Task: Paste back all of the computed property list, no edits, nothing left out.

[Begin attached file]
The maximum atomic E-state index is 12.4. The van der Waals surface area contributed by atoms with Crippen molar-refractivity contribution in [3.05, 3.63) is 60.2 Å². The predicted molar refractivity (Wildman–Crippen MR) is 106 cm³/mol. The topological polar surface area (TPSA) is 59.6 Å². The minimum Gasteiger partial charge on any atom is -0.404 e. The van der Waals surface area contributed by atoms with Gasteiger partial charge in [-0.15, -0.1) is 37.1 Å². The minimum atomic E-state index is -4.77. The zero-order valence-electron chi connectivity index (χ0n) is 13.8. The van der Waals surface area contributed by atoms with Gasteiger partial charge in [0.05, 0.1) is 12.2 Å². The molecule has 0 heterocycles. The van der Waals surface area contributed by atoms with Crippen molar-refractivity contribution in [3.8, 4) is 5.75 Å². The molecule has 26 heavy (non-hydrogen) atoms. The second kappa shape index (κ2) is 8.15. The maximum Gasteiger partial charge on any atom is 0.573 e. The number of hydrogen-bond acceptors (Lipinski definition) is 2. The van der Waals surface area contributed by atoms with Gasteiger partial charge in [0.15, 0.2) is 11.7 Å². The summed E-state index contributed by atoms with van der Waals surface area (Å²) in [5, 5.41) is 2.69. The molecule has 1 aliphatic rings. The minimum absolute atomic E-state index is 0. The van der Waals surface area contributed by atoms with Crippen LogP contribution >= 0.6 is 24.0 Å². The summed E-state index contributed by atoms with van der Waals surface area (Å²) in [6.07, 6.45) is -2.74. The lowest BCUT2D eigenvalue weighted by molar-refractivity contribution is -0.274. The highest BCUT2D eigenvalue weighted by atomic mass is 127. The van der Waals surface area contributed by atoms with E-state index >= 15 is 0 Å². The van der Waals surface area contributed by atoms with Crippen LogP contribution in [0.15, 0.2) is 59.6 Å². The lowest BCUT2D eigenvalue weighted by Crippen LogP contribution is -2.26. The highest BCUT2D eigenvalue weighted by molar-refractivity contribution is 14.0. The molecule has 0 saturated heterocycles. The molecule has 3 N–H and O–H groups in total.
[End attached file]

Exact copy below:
The maximum atomic E-state index is 12.4. The van der Waals surface area contributed by atoms with Crippen molar-refractivity contribution in [3.05, 3.63) is 60.2 Å². The predicted molar refractivity (Wildman–Crippen MR) is 106 cm³/mol. The topological polar surface area (TPSA) is 59.6 Å². The minimum Gasteiger partial charge on any atom is -0.404 e. The van der Waals surface area contributed by atoms with Gasteiger partial charge in [-0.15, -0.1) is 37.1 Å². The minimum atomic E-state index is -4.77. The zero-order valence-electron chi connectivity index (χ0n) is 13.8. The van der Waals surface area contributed by atoms with Gasteiger partial charge in [0.05, 0.1) is 12.2 Å². The molecule has 0 heterocycles. The van der Waals surface area contributed by atoms with Crippen molar-refractivity contribution in [3.8, 4) is 5.75 Å². The molecule has 26 heavy (non-hydrogen) atoms. The second kappa shape index (κ2) is 8.15. The maximum Gasteiger partial charge on any atom is 0.573 e. The number of hydrogen-bond acceptors (Lipinski definition) is 2. The van der Waals surface area contributed by atoms with Gasteiger partial charge in [0.15, 0.2) is 11.7 Å². The summed E-state index contributed by atoms with van der Waals surface area (Å²) in [5, 5.41) is 2.69. The molecule has 1 aliphatic rings. The minimum absolute atomic E-state index is 0. The van der Waals surface area contributed by atoms with Crippen LogP contribution >= 0.6 is 24.0 Å². The summed E-state index contributed by atoms with van der Waals surface area (Å²) in [6.07, 6.45) is -2.74. The lowest BCUT2D eigenvalue weighted by molar-refractivity contribution is -0.274. The highest BCUT2D eigenvalue weighted by atomic mass is 127. The van der Waals surface area contributed by atoms with E-state index >= 15 is 0 Å². The van der Waals surface area contributed by atoms with Crippen LogP contribution in [0.15, 0.2) is 59.6 Å². The lowest BCUT2D eigenvalue weighted by Crippen LogP contribution is -2.26. The highest BCUT2D eigenvalue weighted by molar-refractivity contribution is 14.0. The molecule has 0 saturated heterocycles. The molecule has 3 N–H and O–H groups in total.